Right To Work

Bill Greenblatt | UPI

(Updated 1:40 p.m. Tues., April 15)

The Missouri House is expected to make a renewed attempt this week to win enough votes to send to the state Senate a measure to put a “right to work” proposal on the August ballot.

Marshall Griffin/St. Louis Public Radio

'Right-to-work' legislation in the Missouri House hit a snag Wednesday.

(Marshall Griffin/St. Louis Public Radio)

Top religious leaders in St. Louis — led by Catholic Archbishop Robert J. Carlson — announced Friday that they oppose legislative efforts to pass “right-to-work’’ measures that would restrict labor rights.

The cabinet of the Interfaith Partnership of Greater St. Louis says it also opposes putting the issue on a statewide ballot.

“Working for economic justice is an integral element of our faith traditions,” the cabinet said in a statement delivered Friday to Bob Soutier, president of the Greater St. Louis Labor Council.

Marshall Griffin/St. Louis Public Radio

Roughly a thousand labor union members crowded onto the south lawn of the state Capitol Wednesday to rally against legislation to turn Missouri into a "right-to-work" state.

Jo Mannies/St. Louis Public Radio

HANNIBAL, Mo. --The banners, the stickers and the rhetoric at this weekend’s Democrat Days made one thing clear:

When it comes to “right to work,’’ Missouri Democratic activists and politicians are solidly against it. 

File photo

When Republican Steve Tilley was speaker of the Missouri House, he flatly told fellow Republicans that he would not bring up any bills to make Missouri a "right-to-work" state.

At the time, Tilley said publicly that he viewed the issue as too divisive and potentially destructive to Missouri Republicans. He also discounted the arguments of "right-to-work" advocates who said that such a law would create jobs.

Now, the Missouri AFL-CIO has hired Tilley as a lobbyist to block this session’s "right-to-work" efforts of his successor, Speaker Tim Jones, R-Eureka.

Credit Marshall Griffin, St. Louis Public Radio and the Beacon

Every week, St. Louis Public Radio and the Beacon's Chris McDaniel, Jo Mannies and Jason Rosenbaum talk about the week’s politics. 

It's another two-part edition of the podcast. Marshall Griffin joins the Politically Speaking crew to talk about Gov. Jay Nixon's State of the State speech and the latest developments involving Missouri's death penalty. Senate Minority Leader Jolie Justus, D-Kansas City, joins Chris, Jo and Jason for the second part of the show.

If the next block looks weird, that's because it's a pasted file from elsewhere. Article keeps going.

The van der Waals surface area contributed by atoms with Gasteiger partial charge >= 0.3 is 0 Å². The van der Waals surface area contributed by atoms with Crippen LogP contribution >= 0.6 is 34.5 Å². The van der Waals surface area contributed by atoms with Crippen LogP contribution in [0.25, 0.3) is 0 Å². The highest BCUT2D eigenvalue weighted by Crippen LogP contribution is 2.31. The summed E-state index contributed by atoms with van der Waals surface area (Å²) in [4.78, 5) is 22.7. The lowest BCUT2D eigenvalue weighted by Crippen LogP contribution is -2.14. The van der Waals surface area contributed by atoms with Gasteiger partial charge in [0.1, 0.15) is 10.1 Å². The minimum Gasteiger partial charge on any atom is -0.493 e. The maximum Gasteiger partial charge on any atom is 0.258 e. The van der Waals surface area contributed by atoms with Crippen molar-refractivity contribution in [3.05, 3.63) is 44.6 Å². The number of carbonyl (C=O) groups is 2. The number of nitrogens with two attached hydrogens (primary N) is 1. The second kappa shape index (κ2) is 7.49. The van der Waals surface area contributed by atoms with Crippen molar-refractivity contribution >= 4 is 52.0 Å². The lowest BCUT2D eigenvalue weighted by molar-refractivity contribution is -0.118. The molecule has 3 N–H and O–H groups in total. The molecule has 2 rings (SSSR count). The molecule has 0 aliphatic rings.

Marshall Griffin/St. Louis Public Radio

The first full week of the Missouri’s General Assembly is officially underway, and already the focus has shifted away from the expected topics – tax cuts and Medicaid expansion – and landed smack dab in the midst of a potentially bruising battle over labor rights.

The fight offers the potential of overshadowing other legislative issues for weeks, if not months.

Marshall Griffin, St. Louis Public Radio and the Beacon.

On this week’s podcast, Jason and Jo discuss the roadblocks to getting “right to work” on the ballot and why upcoming campaign finance reports matter. For the rest of the show, the Politically Speaking crew talks with Rep. Jay Barnes, R-Jefferson City.

During the show, Barnes described his proposal to expand Medicaid – which some see as an alternative to the straight-up Medicaid expansion that Gov. Jay Nixon supports. Barnes also discussed his efforts to find out more about Missouri’s unsuccessful bid to lure Boeing’s 777X to Missouri.

Marshall Griffin/St. Louis Public Radio

A bill to turn Missouri into a right-to-work state was the subject of a hearing in Jefferson City Monday.

As written, the so-called "Freedom to Work Act" (House Bill 1099) would bar workers from being required to "engage in or cease engaging in specified labor organization practices" as a condition for employment.  It's sponsored by State Rep. Eric Burlison, R-Springfield.

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